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Gates – Parallel Lives

Discussion in 'Article Discussion' started by Melody Bot, Jun 21, 2016.

  1. Melody Bot

    Your friendly little forum bot. Staff Member

    This article has been imported from for discussion. All of the forum rules still apply.

    My favorite moments in music are the ones that feel transcendent; the ones that seem to transport, envelop, and transform your circumstances as you sit down to experience them.

    These moments can come in many forms. For many people, an exceptionally crafted heavy moment, like a climactic bridge or a breakdown in a metal song, can bring that world-changing experience. For others, it may come in the form of a delicate and spacious quiet song which allows the listener to drift off into restfulness or meditate.

    One thing that drew me to the overlapping genres of post-rock, ambient, and post-hardcore music is that this sense of place, this tangible connection with the structure of a listening experience, and this focus on the audience’s interaction with the music, felt innately immersive to me. Listening to the songs by these artists, whether or not they were purely instrumental, allowed me to pour myself into the music, experience it fully, and it allowed the music to pour itself into me.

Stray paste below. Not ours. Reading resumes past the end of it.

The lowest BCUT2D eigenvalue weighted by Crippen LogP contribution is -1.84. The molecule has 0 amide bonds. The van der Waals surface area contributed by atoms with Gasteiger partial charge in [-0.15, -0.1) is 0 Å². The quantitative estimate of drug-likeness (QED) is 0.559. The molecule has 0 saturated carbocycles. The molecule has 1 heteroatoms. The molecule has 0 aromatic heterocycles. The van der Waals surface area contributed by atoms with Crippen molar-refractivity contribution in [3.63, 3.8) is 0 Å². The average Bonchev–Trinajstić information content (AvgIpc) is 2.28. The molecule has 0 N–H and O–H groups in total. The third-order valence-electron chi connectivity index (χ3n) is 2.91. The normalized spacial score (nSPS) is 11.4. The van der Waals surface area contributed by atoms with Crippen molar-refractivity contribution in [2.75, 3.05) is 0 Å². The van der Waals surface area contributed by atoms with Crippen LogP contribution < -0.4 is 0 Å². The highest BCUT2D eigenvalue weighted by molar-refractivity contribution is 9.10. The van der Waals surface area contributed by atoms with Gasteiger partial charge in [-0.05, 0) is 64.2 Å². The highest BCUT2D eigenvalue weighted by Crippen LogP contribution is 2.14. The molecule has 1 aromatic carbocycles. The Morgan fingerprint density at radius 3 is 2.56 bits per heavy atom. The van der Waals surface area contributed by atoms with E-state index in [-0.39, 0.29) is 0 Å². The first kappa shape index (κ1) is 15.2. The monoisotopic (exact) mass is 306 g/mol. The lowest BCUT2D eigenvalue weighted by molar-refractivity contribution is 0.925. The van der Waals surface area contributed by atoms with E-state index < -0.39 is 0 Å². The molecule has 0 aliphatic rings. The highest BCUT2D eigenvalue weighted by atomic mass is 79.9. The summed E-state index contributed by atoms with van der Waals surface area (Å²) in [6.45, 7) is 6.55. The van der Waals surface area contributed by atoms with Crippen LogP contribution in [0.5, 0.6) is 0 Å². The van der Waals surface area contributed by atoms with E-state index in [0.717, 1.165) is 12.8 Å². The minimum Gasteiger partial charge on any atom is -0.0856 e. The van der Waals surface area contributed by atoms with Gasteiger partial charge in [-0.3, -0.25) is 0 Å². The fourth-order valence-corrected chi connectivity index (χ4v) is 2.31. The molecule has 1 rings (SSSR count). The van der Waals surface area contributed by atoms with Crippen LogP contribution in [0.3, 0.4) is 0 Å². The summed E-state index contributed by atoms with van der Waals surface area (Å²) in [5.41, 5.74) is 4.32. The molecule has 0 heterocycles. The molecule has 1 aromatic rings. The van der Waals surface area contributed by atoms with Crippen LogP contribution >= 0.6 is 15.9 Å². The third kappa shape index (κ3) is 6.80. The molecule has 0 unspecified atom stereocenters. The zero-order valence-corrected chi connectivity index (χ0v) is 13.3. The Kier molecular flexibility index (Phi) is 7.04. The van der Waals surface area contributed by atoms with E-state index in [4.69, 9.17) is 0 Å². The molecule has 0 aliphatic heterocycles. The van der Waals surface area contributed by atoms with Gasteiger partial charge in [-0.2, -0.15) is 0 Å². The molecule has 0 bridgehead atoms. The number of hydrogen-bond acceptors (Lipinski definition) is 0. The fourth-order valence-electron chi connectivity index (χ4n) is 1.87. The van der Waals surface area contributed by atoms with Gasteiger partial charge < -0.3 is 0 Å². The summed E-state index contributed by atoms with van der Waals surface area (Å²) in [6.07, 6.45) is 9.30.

Gates’ previous record Bloom and Breathe, a monumental achievement for a post-rock band’s debut album, was one of those records I let wash over me completely. It synthesized so many of the things I loved about the post-rock genre so beautifully — from the shimmering guitars to the emotional tax of a well-executed crescendo and the resulting pay-off. Songs like “Not My Blood” and “At Last The Loneliest of Them” became stellar selections for their live set, with their heavy, sweeping finales. But there was still something not quiet present yet. The band didn’t quite have the other side of their sound, the ethereal, ballady style, pinned down yet. Songs like “Marrow” suffered as a result, sounding less than necessary on the album’s back-half.